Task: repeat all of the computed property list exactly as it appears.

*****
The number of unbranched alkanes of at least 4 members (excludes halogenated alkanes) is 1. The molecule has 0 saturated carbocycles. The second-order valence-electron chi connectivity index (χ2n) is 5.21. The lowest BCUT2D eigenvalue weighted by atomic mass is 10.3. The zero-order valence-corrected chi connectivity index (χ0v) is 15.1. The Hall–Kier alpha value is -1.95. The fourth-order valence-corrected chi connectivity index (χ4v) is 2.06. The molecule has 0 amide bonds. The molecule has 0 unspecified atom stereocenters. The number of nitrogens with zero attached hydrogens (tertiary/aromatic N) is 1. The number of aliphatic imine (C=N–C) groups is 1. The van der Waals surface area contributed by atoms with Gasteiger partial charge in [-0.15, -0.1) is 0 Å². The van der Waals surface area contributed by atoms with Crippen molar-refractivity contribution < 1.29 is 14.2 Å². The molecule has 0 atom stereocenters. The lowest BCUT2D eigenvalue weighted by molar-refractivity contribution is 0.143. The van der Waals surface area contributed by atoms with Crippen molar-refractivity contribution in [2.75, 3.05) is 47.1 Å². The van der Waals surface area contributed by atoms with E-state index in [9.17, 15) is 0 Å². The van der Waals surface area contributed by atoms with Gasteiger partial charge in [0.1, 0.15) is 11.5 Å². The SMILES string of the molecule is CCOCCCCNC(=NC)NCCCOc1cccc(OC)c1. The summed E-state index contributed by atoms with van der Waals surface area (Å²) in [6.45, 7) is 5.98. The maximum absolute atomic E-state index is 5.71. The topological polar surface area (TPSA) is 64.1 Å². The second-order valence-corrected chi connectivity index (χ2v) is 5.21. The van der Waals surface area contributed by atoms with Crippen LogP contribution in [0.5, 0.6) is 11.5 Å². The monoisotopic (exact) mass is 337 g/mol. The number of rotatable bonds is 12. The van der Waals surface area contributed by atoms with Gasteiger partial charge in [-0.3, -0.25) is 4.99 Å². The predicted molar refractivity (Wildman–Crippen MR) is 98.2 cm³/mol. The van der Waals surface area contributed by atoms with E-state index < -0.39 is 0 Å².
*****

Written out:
The number of unbranched alkanes of at least 4 members (excludes halogenated alkanes) is 1. The molecule has 0 saturated carbocycles. The second-order valence-electron chi connectivity index (χ2n) is 5.21. The lowest BCUT2D eigenvalue weighted by atomic mass is 10.3. The zero-order valence-corrected chi connectivity index (χ0v) is 15.1. The Hall–Kier alpha value is -1.95. The fourth-order valence-corrected chi connectivity index (χ4v) is 2.06. The molecule has 0 amide bonds. The molecule has 0 unspecified atom stereocenters. The number of nitrogens with zero attached hydrogens (tertiary/aromatic N) is 1. The number of aliphatic imine (C=N–C) groups is 1. The van der Waals surface area contributed by atoms with Gasteiger partial charge in [-0.15, -0.1) is 0 Å². The van der Waals surface area contributed by atoms with Crippen molar-refractivity contribution < 1.29 is 14.2 Å². The molecule has 0 atom stereocenters. The lowest BCUT2D eigenvalue weighted by molar-refractivity contribution is 0.143. The van der Waals surface area contributed by atoms with Crippen molar-refractivity contribution in [2.75, 3.05) is 47.1 Å². The van der Waals surface area contributed by atoms with E-state index in [9.17, 15) is 0 Å². The van der Waals surface area contributed by atoms with Gasteiger partial charge in [0.1, 0.15) is 11.5 Å². The SMILES string of the molecule is CCOCCCCNC(=NC)NCCCOc1cccc(OC)c1. The summed E-state index contributed by atoms with van der Waals surface area (Å²) in [6.45, 7) is 5.98. The maximum absolute atomic E-state index is 5.71. The topological polar surface area (TPSA) is 64.1 Å². The second-order valence-corrected chi connectivity index (χ2v) is 5.21. The van der Waals surface area contributed by atoms with Crippen LogP contribution in [0.5, 0.6) is 11.5 Å². The monoisotopic (exact) mass is 337 g/mol. The number of rotatable bonds is 12. The van der Waals surface area contributed by atoms with Gasteiger partial charge in [-0.3, -0.25) is 4.99 Å². The predicted molar refractivity (Wildman–Crippen MR) is 98.2 cm³/mol. The van der Waals surface area contributed by atoms with E-state index < -0.39 is 0 Å².